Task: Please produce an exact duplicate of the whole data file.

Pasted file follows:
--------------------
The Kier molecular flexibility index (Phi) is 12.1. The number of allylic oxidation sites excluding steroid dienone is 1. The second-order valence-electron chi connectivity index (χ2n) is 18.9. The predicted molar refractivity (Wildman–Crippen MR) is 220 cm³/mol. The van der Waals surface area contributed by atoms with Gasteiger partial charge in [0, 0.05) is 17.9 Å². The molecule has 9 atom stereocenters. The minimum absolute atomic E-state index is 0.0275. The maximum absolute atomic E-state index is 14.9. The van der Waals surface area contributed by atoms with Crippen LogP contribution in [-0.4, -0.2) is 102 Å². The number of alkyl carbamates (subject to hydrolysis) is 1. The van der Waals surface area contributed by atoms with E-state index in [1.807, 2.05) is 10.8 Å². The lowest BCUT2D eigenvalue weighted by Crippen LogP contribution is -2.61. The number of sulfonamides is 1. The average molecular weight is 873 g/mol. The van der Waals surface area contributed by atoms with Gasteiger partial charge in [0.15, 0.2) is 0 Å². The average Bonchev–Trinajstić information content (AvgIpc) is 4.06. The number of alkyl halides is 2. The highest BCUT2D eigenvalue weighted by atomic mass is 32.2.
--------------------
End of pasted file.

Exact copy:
The Kier molecular flexibility index (Phi) is 12.1. The number of allylic oxidation sites excluding steroid dienone is 1. The second-order valence-electron chi connectivity index (χ2n) is 18.9. The predicted molar refractivity (Wildman–Crippen MR) is 220 cm³/mol. The van der Waals surface area contributed by atoms with Gasteiger partial charge in [0, 0.05) is 17.9 Å². The molecule has 9 atom stereocenters. The minimum absolute atomic E-state index is 0.0275. The maximum absolute atomic E-state index is 14.9. The van der Waals surface area contributed by atoms with Crippen LogP contribution in [-0.4, -0.2) is 102 Å². The number of alkyl carbamates (subject to hydrolysis) is 1. The van der Waals surface area contributed by atoms with E-state index in [1.807, 2.05) is 10.8 Å². The lowest BCUT2D eigenvalue weighted by Crippen LogP contribution is -2.61. The number of sulfonamides is 1. The average molecular weight is 873 g/mol. The van der Waals surface area contributed by atoms with Gasteiger partial charge in [0.15, 0.2) is 0 Å². The average Bonchev–Trinajstić information content (AvgIpc) is 4.06. The number of alkyl halides is 2. The highest BCUT2D eigenvalue weighted by atomic mass is 32.2.